By Amy Schuiteboer
It’s one of the biggest fears of parents who have a child with autism: Will my child be able to support himself or herself by living and working independently after high school?
Statistically speaking, young adults with autism have lower employment rates and higher rates of social isolation than people with other disabilities. Two-thirds of young people with autism did not have a job two years after high school, according to a report from the A.J. Drexel Autism Institute at Drexel University—and only 58 percent ever have a job for pay outside of the home.
At Virginia Beach City Public Schools, we have had success in preparing our students with autism and other moderate to severe cognitive disabilities for life after high school, using a specially developed transition curriculum that combines video instruction with opportunities for hands-on learning.
The curriculum we are using is the Adapted version of Project Discovery, a transition curriculum from Education Associates. With the help of these thoughtfully designed instructional materials, many of our students are graduating with the abilities and the confidence they need to make it on their own.
The Adapted Series kits offer hands-on materials, simplified text and worksheets, and integrated audio and visual supports to help students with special needs learn both job-related tasks and basic life skills. The kits cover the most common jobs that students with autism and other cognitive disabilities are likely to find in their community, such as grocery clerk, retail clerk, or cleaning and maintenance worker.
At Salem High School, where I work, about 20 students in two special-education classrooms focus on transition skills during one of their 90-minute instructional blocks. We’re on a rotating schedule, and so the students receive five blocks of instruction in job and life skills every two weeks.
As part of this instruction, students watch short video clips that introduce them to the various jobs and what they involve. Then, they get to put these skills into practice using hands-on materials. For instance, the grocery clerking module includes paper, plastic, and reusable bags for students to practice bagging actual groceries.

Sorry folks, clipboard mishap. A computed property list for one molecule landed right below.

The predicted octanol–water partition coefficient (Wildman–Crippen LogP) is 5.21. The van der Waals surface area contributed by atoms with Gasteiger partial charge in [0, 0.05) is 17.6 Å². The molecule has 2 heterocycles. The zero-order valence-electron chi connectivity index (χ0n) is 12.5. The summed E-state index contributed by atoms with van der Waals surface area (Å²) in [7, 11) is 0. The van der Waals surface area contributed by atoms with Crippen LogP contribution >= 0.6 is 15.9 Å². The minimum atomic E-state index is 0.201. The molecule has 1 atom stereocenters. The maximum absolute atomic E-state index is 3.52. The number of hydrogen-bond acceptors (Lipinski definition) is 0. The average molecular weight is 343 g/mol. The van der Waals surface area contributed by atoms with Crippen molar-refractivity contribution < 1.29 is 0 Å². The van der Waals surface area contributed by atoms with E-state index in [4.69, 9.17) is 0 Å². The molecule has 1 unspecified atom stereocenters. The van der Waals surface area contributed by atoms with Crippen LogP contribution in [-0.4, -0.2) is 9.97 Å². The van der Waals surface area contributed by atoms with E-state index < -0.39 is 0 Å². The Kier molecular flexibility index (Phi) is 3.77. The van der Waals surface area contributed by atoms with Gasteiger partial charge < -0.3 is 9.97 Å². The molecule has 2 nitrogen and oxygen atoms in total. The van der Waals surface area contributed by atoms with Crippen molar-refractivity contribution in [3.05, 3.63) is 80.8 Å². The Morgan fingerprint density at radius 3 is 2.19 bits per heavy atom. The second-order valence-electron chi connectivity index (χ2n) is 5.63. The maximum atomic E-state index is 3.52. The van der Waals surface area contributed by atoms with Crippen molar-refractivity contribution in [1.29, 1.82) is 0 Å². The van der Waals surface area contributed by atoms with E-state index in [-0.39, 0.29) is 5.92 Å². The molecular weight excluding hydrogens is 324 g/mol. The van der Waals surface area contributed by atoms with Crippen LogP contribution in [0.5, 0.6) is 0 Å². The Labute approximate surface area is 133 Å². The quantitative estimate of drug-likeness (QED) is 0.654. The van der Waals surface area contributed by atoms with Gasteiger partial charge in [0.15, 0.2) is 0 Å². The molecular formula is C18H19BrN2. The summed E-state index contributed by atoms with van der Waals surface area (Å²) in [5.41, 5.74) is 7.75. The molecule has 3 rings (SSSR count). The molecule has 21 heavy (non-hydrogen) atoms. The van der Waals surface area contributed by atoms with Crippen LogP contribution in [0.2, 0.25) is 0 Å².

Taking a hands-on approach has proven to be very effective with students. We demonstrate a skill, we do it together, and then the kids are able to do it themselves.
Our use of this specially adapted transition curriculum is making a big difference. Across the entire school division, we have seen at least 40 percent growth in the performance of our students from pretest to posttest. And on the performance-based assessments that are built into the program, we are seeing consistent threes and fours from our kids on a four-point scale.
Of course, none of that means much if students aren’t able to find a job once they graduate, and we have achieved success in this respect as well. We have had students with autism and other cognitive disabilities go on to gain employment as baggers at grocery stores, as clerks at retail stores such as Dollar Tree, T.J. Maxx, and Marshalls, and as housekeeping or banquet staff at local hotels.
The feedback I have heard from employers tells me the program is working. In my job as a transition specialist, employers would often say to me, “Wow, Amy! We don’t have to spend time training these kids now, because they’re already coming to us with the skills they need.”
Watching students feel success, often for the first time in many years, is quite significant. To help them find something they are good at and can have fun with—while also being able to support themselves financially—is incredibly rewarding.
Amy Schuiteboer is the school improvement specialist for Virginia Beach City’s Salem High School.